How Much Protein Do I Need?

  • Medical Author:
    Melissa Conrad Stöppler, MD

    Melissa Conrad Stöppler, MD, is a U.S. board-certified Anatomic Pathologist with subspecialty training in the fields of Experimental and Molecular Pathology. Dr. Stöppler's educational background includes a BA with Highest Distinction from the University of Virginia and an MD from the University of North Carolina. She completed residency training in Anatomic Pathology at Georgetown University followed by subspecialty fellowship training in molecular diagnostics and experimental pathology.

  • Medical Editor: Jerry R. Balentine, DO, FACEP
    Jerry R. Balentine, DO, FACEP

    Jerry R. Balentine, DO, FACEP

    Dr. Balentine received his undergraduate degree from McDaniel College in Westminster, Maryland. He attended medical school at the Philadelphia College of Osteopathic Medicine graduating in1983. He completed his internship at St. Joseph's Hospital in Philadelphia and his Emergency Medicine residency at Lincoln Medical and Mental Health Center in the Bronx, where he served as chief resident.

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Are high protein diets healthy?

Over the years, various so-called "high protein" diets have come in and out of fashion, either with the goals of weight loss or building muscle mass. Many people believe that a high protein diet is the most healthy choice, but the fact is that consuming too much protein isn't healthy at all.

Most people in the U.S. have diets that are adequate in protein without the need for supplementation or consuming excess protein intentionally. Only elderly women, strict vegetarians with an unbalanced diet, and people with certain conditions, including eating disorders, are at risk for too little protein consumption.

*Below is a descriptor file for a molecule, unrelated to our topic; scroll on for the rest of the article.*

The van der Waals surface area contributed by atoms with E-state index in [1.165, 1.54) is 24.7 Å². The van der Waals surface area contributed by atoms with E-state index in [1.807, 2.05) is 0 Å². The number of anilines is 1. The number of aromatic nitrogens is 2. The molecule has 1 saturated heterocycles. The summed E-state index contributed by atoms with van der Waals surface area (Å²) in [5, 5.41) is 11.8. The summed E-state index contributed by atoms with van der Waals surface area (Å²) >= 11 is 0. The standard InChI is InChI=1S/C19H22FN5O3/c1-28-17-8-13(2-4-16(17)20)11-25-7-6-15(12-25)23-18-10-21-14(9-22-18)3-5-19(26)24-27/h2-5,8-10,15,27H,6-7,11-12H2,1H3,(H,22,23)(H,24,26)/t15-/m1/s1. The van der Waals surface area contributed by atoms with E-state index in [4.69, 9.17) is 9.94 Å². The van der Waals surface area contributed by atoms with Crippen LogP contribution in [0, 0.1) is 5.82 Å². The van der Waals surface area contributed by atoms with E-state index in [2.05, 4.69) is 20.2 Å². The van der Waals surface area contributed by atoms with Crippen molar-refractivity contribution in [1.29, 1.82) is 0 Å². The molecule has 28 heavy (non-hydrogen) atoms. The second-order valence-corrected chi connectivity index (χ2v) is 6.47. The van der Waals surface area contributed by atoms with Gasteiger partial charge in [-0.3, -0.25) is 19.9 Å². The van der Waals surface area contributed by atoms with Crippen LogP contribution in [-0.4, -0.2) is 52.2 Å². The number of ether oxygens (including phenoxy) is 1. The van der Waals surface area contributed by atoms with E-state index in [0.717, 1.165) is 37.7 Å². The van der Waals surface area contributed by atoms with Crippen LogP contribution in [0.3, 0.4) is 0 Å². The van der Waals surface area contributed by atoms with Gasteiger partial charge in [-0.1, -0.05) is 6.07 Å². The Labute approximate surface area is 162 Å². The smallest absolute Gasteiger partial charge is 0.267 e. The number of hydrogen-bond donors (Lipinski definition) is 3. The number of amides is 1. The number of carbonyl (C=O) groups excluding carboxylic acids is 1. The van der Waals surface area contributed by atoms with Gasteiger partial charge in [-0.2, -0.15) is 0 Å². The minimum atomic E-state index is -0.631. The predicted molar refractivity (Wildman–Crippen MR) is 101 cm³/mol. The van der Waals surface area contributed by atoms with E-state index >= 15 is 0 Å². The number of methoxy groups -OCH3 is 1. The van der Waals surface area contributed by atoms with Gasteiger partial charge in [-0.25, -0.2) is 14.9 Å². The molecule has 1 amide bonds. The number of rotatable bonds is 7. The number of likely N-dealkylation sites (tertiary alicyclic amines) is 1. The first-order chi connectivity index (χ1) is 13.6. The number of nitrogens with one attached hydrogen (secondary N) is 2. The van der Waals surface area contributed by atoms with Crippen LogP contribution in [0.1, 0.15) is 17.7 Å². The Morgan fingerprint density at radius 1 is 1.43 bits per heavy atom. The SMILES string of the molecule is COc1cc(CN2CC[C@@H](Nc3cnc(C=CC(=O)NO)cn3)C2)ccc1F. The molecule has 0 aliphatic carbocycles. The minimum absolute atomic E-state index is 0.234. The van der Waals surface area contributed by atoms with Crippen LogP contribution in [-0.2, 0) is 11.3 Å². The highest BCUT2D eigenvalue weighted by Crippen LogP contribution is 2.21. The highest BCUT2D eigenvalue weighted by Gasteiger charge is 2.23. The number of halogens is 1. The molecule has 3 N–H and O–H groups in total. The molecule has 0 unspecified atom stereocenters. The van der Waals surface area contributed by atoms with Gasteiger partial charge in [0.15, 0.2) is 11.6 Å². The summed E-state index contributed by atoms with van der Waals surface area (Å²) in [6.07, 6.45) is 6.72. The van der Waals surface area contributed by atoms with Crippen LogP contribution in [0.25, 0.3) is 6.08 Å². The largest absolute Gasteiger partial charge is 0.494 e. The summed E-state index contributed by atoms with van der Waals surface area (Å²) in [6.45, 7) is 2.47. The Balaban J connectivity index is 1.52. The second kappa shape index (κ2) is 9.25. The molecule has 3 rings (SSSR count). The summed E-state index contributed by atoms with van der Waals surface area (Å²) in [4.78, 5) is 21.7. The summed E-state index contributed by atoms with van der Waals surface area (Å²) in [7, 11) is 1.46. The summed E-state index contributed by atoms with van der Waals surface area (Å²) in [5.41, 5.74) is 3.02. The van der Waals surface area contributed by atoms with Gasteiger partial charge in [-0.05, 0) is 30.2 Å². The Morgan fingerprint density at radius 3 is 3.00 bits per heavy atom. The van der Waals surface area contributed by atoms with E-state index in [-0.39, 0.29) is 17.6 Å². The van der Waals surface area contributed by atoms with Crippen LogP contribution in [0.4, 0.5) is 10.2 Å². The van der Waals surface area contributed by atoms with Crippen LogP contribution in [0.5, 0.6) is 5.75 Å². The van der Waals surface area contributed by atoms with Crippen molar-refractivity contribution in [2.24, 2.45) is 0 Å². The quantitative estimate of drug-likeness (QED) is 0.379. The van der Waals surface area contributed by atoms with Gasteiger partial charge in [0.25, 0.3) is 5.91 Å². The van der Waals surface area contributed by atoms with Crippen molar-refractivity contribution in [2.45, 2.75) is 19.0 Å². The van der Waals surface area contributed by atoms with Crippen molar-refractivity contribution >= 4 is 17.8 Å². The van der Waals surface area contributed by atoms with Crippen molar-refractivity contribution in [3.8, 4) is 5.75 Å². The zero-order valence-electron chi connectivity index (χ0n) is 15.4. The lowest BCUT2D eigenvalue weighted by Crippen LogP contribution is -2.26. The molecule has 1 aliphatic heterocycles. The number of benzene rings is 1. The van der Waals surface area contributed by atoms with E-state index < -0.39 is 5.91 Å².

What foods contain protein?

Protein, while typically associated with meat consumption, can be found in a variety of other foods, like nuts and seeds, milk products, tofu, eggs, dry beans, and peas. Even some grains, vegetables, and fruits contain a small amount of protein.

Animal-based foods are sometimes referred to as complete proteins; this means that they contain all the essential amino acids your body needs to function properly. These proteins are also known as high-quality proteins. Incomplete proteins contain some, but not all, of the essential amino acids. Incomplete, or complementary, proteins are found in grains and plant-based protein sources. Formerly, it was believed that one needed to eat incomplete proteins together with other incomplete proteins at the same meal to balance out the lacking amino acids; now, research has shown that the incomplete proteins can be eaten any time during the same day for the body to combine the complementary proteins.

The recommended amount of protein consumption is about 10%-35% of your daily calories. Adult women need, on average, 46 grams of protein a day, while adult men need about 56 grams. A 3-ounce portion of meat has about 21 grams of protein, and 8 ounces of yogurt has about 11 grams. One cup of dry beans contains about 16 grams of protein.

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What happens when I eat too much protein?

Consuming excess protein in the diet (over 35% of total calories), especially with carbohydrate restriction, can lead to the buildup of toxic ketones, substances made when the body uses its own fat cells for fuel in the absence of sufficient carbohydrates. Ketones can harm the kidneys as they try to excrete these substances. This is accompanied by a corresponding loss of water through the kidneys, leading to dehydration. Symptoms of consuming a ketogenic diet can include

There is excess stress on the heart, and muscle mass and bone calcium both decline. The American Heart Association does not recommend high-protein, low-carbohydrate diets because they often contain high-fat foods and can lead to deficiencies in some nutrients like fiber and certain vitamins. A healthy and balanced diet is by far the best choice for those who want to lose weight or improve athletic performance.

Medically reviewed by Avrom Simon, MD; Board Certified Preventative Medicine with Subspecialty in Occupational Medicine

REFERENCE:

United States. Centers for Disease Control and Prevention. "Nutrition for Everyone: Protein." Oct. 4, 2012. <http://www.cdc.gov/nutrition/everyone/basics/protein.html>.


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Reviewed on 12/2/2016

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